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Today’s blockchain landscape has a lot in common with the early days of the internet: it’s an unwieldy, dangerous and unregulated “wild west” of loosely connected protocols that barely seem to form the infrastructure for commerce. future. Early critics of the Internet were clearly wrong when they said that no one would ever want to use email. With blockchain, however, the jury is still out.
Concrete usability is one of the biggest challenges in moving blockchain past its Wild West phase. Using crypto for its original purpose of financial transactions is still relatively difficult. But more importantly, the broader Web3 ecosystem still lacks the convenience and UX features to form the infrastructure that will replace Web2.
Web2 is an incredibly well-oiled and easy-to-use body. Think Facebook, Google, Uber, DoorDash, and your favorite banking app. Crypto enthusiasts often complain about centralization issues in Web2, but the end user sees proper functionality and great user experience. In Web3, on the other hand, they only see a trendy UX dumpster fire with potential.
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One of the major players behind today’s computer technology, and therefore Web2, is of course Microsoft and its Office suite. Microsoft Office has found its way into almost every business and every home since the late 90s. Excel rules finance and Outlook rules email. These softwares were so functional that even the most impactful critics and competitors had no choice but to use them. These days, you can almost say the same for Google. Try as best you can to cut yourself off from Google products, but you’ll barely last a week.
Web3 has no Microsoft or Google equivalent. Most usable crypto wallets, such as MetaMask, which often serve as a portal to Web3 platforms, have limited functionality. So far, interoperability is only a promise of some of the most ambitious projects.
Until now, most trendy crypto projects have focused on Play-2-Earn games, minting NFTs of pixelated frogs or monkeys with bling. Today, however, Web3 projects are building infrastructure that matters, allowing traditional businesses to join the fray. Infrastructure can take blockchain beyond the hype, because businesses that need services actually need usability and use cases that help them. Now products can be as functional as Web2, but designed to integrate the crypto ecosystem.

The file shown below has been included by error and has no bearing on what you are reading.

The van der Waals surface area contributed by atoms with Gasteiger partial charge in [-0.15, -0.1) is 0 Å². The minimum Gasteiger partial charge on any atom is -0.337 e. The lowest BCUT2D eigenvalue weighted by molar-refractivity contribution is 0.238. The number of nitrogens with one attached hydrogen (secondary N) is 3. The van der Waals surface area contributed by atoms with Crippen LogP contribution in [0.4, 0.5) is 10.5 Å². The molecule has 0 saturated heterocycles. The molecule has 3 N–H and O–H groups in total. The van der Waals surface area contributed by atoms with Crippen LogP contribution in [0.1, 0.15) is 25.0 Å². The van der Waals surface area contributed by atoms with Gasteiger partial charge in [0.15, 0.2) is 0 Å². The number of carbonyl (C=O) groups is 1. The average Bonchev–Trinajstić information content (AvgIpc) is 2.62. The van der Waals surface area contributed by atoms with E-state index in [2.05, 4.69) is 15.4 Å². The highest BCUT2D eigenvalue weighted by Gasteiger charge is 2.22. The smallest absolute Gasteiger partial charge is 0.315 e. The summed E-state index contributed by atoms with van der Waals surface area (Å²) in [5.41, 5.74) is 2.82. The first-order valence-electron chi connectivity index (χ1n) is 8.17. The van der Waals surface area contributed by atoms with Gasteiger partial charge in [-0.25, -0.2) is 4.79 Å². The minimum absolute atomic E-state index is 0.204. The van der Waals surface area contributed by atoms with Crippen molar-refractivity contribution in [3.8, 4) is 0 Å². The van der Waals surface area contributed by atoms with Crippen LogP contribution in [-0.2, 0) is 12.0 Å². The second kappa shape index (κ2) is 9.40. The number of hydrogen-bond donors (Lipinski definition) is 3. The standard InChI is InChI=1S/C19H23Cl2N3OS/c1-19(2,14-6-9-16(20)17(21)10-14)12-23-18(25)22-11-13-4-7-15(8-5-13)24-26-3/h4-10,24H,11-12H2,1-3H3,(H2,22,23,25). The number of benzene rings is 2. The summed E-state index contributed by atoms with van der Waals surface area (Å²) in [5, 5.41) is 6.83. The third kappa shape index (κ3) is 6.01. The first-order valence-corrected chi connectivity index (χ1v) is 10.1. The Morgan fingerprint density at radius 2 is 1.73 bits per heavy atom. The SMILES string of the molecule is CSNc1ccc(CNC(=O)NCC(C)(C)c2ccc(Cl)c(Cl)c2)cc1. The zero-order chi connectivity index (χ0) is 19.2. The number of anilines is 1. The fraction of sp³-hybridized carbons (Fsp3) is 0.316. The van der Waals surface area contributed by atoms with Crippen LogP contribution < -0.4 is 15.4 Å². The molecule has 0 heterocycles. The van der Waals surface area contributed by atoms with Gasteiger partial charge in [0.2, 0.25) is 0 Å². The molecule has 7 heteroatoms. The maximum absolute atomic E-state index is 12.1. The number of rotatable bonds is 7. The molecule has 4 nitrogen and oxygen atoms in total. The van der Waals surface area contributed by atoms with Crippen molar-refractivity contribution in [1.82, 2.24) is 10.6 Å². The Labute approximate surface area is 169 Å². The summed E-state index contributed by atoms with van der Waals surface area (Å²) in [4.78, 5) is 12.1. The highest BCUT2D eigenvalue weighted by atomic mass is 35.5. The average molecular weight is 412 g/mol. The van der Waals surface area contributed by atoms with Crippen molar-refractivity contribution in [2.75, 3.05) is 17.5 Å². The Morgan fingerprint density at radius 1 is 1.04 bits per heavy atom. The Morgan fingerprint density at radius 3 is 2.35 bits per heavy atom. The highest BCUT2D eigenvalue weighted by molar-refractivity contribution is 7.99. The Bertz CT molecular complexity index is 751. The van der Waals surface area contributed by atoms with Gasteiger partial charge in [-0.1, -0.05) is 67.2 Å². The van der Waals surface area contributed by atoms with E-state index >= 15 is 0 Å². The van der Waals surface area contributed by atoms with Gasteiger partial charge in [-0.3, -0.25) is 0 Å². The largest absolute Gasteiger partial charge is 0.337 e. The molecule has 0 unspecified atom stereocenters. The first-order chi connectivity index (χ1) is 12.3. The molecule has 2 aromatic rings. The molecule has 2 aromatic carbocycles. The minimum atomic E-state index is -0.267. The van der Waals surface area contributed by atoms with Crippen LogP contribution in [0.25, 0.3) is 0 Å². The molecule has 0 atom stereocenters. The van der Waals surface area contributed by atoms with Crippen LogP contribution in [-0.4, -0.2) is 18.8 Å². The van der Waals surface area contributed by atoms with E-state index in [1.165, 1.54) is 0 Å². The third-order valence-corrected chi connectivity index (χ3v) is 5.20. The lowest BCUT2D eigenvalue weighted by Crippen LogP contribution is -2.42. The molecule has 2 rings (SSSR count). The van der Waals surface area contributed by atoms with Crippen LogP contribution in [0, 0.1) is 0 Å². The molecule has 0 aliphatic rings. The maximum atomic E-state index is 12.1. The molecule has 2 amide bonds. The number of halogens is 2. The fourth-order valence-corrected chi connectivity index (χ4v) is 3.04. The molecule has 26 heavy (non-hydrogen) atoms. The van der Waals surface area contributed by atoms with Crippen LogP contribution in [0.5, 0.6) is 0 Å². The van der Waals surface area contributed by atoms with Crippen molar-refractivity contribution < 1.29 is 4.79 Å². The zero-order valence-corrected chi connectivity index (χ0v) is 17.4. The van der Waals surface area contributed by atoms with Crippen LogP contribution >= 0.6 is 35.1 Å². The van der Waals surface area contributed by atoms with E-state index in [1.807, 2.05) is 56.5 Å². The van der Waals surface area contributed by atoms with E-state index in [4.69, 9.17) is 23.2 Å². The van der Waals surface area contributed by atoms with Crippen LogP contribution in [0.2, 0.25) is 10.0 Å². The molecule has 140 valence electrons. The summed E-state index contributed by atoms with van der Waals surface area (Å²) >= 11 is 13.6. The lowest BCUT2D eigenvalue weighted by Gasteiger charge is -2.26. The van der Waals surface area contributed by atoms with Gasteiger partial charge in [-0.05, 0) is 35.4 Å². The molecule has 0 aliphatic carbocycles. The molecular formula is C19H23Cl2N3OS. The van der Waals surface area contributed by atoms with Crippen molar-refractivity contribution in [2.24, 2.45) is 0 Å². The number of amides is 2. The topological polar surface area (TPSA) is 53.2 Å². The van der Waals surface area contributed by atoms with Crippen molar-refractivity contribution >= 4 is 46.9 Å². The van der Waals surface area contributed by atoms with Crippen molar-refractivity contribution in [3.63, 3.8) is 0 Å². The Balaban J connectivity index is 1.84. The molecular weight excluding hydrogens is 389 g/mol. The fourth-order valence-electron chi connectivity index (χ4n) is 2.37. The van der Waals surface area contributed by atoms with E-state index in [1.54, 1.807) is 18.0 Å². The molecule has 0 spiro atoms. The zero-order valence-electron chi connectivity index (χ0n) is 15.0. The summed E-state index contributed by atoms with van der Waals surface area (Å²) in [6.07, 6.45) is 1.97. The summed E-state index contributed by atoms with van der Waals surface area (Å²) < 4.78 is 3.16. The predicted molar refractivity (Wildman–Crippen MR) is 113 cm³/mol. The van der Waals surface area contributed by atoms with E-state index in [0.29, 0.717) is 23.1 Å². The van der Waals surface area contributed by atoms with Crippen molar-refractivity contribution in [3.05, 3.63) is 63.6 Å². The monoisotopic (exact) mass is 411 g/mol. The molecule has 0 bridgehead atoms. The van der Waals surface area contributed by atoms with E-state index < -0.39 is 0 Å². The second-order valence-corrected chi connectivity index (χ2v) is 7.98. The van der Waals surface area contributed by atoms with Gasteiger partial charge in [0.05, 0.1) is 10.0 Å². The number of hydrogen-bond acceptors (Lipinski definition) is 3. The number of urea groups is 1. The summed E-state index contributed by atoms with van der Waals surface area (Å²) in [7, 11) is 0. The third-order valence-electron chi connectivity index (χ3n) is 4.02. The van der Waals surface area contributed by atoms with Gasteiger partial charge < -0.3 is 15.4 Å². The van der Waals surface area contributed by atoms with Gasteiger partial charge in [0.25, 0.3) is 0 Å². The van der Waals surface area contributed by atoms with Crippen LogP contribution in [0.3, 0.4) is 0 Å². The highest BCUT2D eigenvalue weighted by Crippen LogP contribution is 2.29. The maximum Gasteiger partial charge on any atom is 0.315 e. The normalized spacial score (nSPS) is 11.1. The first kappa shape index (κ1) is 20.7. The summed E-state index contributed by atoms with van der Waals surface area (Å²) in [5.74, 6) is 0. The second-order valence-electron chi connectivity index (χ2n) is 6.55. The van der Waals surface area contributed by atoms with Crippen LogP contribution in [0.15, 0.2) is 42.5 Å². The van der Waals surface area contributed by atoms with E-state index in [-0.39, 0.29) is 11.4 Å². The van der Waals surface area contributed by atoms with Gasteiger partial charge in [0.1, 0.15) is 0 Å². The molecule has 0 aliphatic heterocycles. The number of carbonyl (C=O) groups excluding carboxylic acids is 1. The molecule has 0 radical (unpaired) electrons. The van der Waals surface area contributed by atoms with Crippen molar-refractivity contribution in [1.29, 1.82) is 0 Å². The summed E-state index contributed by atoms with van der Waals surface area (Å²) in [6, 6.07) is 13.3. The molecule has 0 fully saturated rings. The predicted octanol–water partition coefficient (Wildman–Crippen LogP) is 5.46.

For example, a group of former AWS executives got together and created Mailchain, which simplifies messaging on Web3. It looks and functions like a basic email setup, but behind the scenes, it services cryptography, recreating the abundant functionality of today’s computing technology in the Web3 space.
Other solutions go even further. Instead of aiming to pretty much replace the Web2 infrastructure, they fundamentally improve it with new features. One such example is Document GPS, one of ShelterZoom’s flagship solutions. It leverages blockchain to tokenize email attachments and other content.
The extension allows users to track their attachments and revoke access, even after a recipient opens the email. It also prevents downloads, which can significantly reduce excessive carbon emissions and data pollution resulting from the repeated downloading and downloading of the tens of billions of attachments sent daily.
For the past decade, Gmail’s sole focus has been on improving email. But by leveraging blockchain, the crypto industry could quickly catch up to Google’s dominance.
Related: If you have no idea what Web3 is, you’re not alone. Here’s a breakdown of the future of the Internet.
Decentralized construction changes the fundamentals of building infrastructure
Blockchain creates a new dynamic where you may not need a dominant company, like Google or Microsoft, to create all the functionality in a single project. Instead, you can have a collection of projects within an ecosystem – which is in the spirit of Web3 to foster democratization.
Ethereum has managed to provide a home for many amazing projects. But with the difficulties of safely managing bridges and the siled nature of L2s and side chains, perhaps other systems have greater potential to house more complete ecosystems.
Decentralized construction remains one of the strengths of blockchain technology. By not depending on a single authority, the direction and the future of the system will not be guided by local interests. Progress can be messy, but disorder can also be seen as a complex form of collective deliberation. One killer project at a time, a whole landscape of new potential can bloom.
Polkadot, for example, is designed to facilitate interoperability across chains, allowing multiple Layer 1 solutions to communicate efficiently, eventually giving rise to highly functional ecosystems. So far, Polkadot has suffered from a lack of killer apps and progress on the project is slow.
Replacing Web2 is a tall order for any technology, and it’s doubtful that blockchain can afford it. Finally, however, the industry takes over. Funky NFTs will continue to grab the headlines and spark the imagination, but infrastructure companies will be the ones to bring Web3 to the fore.
Related: Web3 is more than about technology, thanks to its inclusiveness
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